What is wellbeing, and how to you find it?
The concept of wellbeing remains difficult to understand. Most individuals, when asked, intuitively have some idea of what wellbeing is, but when pressed, few people tend to give satisfactory answers. So, what is wellbeing, and how do you find it?
Authors Tom Rath and Jim Harter in their 2010 book, “Wellbeing: The Five Essential Elements,” take the reader through five different stages of wellbeing. They are:
• Career wellbeing
• Social wellbeing
• Financial wellbeing
• Physical wellbeing
• Community wellbeing
According to the authors, these five categories are the areas where, when working properly, individuals thrive. One of the things that these five areas have in common are that “[People] describe areas of their life that [they] can do something about and that are important to people . . .” the authors write. Additionally, the authors write, “While 66% of people are doing well in at least one of these areas, just 7% are thriving in all five.”
They key to achieving wellbeing, according to the authors, is to focus on long-term goals and outcomes. “As long as we allow short-term desires to win, it will be difficult to effect long-term behavioral change However, we learned from people with the highest levels of wellbeing that there is a simple solution to this problem: If we can find short-term incentives that are consistent with our long-term objectives, it is much easier to make the right decisions in the moment.”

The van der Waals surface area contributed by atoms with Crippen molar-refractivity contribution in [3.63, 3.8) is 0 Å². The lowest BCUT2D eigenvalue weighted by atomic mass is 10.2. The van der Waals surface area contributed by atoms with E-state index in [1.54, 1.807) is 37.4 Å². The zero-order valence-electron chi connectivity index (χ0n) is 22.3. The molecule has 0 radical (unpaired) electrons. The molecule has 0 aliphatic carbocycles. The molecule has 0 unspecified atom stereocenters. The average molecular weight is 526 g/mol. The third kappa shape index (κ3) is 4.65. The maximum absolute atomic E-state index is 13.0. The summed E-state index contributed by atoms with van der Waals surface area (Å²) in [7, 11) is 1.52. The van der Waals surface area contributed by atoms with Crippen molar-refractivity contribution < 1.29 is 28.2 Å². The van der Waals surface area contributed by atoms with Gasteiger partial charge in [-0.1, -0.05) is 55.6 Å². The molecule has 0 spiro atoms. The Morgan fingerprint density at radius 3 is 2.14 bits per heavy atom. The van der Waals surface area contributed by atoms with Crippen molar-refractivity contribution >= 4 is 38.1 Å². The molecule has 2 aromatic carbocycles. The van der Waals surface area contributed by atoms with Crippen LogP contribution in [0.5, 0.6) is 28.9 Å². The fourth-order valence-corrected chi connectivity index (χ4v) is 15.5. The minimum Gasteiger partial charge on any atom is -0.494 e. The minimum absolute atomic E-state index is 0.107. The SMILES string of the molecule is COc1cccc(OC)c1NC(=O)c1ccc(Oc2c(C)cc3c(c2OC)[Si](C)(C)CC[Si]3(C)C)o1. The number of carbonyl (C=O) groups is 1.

Another key idea offered by the authors is that if a person is actively engaged in his or her work, and remain mindfully present in everything he or she does, then that person often reports to have a totally different perception of their lives. In the section of the book that covers career wellbeing, the authors describe in detail other research results that lend credence to their ideas about wellbeing may be achieved.
Finally, as the authors point out, “the single biggest threat to our own wellbeing tends to be ourselves.” In other words, the authors suggest that if we focus on things that we can, in fact, control then our overall wellbeing tends to increase. One may notice that the five areas of wellbeing – career, social, financial, physical, and community – all involve categories that are more or less within our control. So, if we refocus our goals on the types of wellbeing that are within our control, then that is the first step is moving toward a happier life.
Rath, T., and Harter, J,. (2010). Well Being: The Five Essential Elements. Gallup Press, New York, NY.